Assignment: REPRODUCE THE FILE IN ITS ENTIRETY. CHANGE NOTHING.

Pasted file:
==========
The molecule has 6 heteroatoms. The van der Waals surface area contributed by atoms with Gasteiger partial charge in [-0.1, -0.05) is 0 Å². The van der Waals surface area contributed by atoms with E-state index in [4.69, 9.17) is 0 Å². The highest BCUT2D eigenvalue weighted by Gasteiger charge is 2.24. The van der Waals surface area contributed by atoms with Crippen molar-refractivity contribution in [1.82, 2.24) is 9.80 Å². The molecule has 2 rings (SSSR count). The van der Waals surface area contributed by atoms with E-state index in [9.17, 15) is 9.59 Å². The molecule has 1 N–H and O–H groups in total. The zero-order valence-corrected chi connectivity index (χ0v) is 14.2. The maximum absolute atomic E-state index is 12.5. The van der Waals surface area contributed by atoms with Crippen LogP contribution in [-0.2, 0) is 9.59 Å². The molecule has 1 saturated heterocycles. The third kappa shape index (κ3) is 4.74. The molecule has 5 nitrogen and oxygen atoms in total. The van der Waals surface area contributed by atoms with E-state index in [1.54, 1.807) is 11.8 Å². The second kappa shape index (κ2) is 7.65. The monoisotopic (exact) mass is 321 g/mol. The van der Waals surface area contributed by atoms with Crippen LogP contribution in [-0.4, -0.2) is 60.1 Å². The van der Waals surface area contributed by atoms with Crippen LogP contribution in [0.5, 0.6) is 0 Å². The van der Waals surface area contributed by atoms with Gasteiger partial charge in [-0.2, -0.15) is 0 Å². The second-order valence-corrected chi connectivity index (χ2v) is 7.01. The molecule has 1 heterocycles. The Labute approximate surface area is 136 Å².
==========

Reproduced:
The molecule has 6 heteroatoms. The van der Waals surface area contributed by atoms with Gasteiger partial charge in [-0.1, -0.05) is 0 Å². The van der Waals surface area contributed by atoms with E-state index in [4.69, 9.17) is 0 Å². The highest BCUT2D eigenvalue weighted by Gasteiger charge is 2.24. The van der Waals surface area contributed by atoms with Crippen molar-refractivity contribution in [1.82, 2.24) is 9.80 Å². The molecule has 2 rings (SSSR count). The van der Waals surface area contributed by atoms with E-state index in [9.17, 15) is 9.59 Å². The molecule has 1 N–H and O–H groups in total. The zero-order valence-corrected chi connectivity index (χ0v) is 14.2. The maximum absolute atomic E-state index is 12.5. The van der Waals surface area contributed by atoms with Crippen LogP contribution in [-0.2, 0) is 9.59 Å². The molecule has 1 saturated heterocycles. The third kappa shape index (κ3) is 4.74. The molecule has 5 nitrogen and oxygen atoms in total. The van der Waals surface area contributed by atoms with E-state index in [1.54, 1.807) is 11.8 Å². The second kappa shape index (κ2) is 7.65. The monoisotopic (exact) mass is 321 g/mol. The van der Waals surface area contributed by atoms with Crippen LogP contribution in [-0.4, -0.2) is 60.1 Å². The van der Waals surface area contributed by atoms with Crippen LogP contribution in [0.5, 0.6) is 0 Å². The van der Waals surface area contributed by atoms with Gasteiger partial charge in [-0.2, -0.15) is 0 Å². The second-order valence-corrected chi connectivity index (χ2v) is 7.01. The molecule has 1 heterocycles. The Labute approximate surface area is 136 Å².